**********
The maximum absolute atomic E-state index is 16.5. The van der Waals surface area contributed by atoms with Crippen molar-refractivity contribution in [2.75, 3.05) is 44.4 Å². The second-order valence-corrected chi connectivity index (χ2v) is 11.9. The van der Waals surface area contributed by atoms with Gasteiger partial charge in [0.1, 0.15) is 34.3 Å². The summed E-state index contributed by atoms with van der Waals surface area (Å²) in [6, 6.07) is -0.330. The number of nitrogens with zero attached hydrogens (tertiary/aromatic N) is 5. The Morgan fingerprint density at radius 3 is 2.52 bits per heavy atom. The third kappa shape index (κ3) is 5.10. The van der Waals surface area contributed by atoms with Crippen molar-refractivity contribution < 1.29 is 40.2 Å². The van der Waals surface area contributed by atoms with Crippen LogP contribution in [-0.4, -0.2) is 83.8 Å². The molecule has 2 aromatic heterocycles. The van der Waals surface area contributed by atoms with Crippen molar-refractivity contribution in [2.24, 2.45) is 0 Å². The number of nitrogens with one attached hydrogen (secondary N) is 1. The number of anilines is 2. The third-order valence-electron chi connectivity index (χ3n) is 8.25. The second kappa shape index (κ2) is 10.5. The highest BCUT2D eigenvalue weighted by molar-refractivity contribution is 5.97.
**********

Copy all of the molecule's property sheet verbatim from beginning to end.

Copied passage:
The maximum absolute atomic E-state index is 16.5. The van der Waals surface area contributed by atoms with Crippen molar-refractivity contribution in [2.75, 3.05) is 44.4 Å². The second-order valence-corrected chi connectivity index (χ2v) is 11.9. The van der Waals surface area contributed by atoms with Gasteiger partial charge in [0.1, 0.15) is 34.3 Å². The summed E-state index contributed by atoms with van der Waals surface area (Å²) in [6, 6.07) is -0.330. The number of nitrogens with zero attached hydrogens (tertiary/aromatic N) is 5. The Morgan fingerprint density at radius 3 is 2.52 bits per heavy atom. The third kappa shape index (κ3) is 5.10. The van der Waals surface area contributed by atoms with Crippen molar-refractivity contribution < 1.29 is 40.2 Å². The van der Waals surface area contributed by atoms with Crippen LogP contribution in [-0.4, -0.2) is 83.8 Å². The molecule has 2 aromatic heterocycles. The van der Waals surface area contributed by atoms with Crippen molar-refractivity contribution in [2.24, 2.45) is 0 Å². The number of nitrogens with one attached hydrogen (secondary N) is 1. The number of anilines is 2. The third-order valence-electron chi connectivity index (χ3n) is 8.25. The second kappa shape index (κ2) is 10.5. The highest BCUT2D eigenvalue weighted by molar-refractivity contribution is 5.97.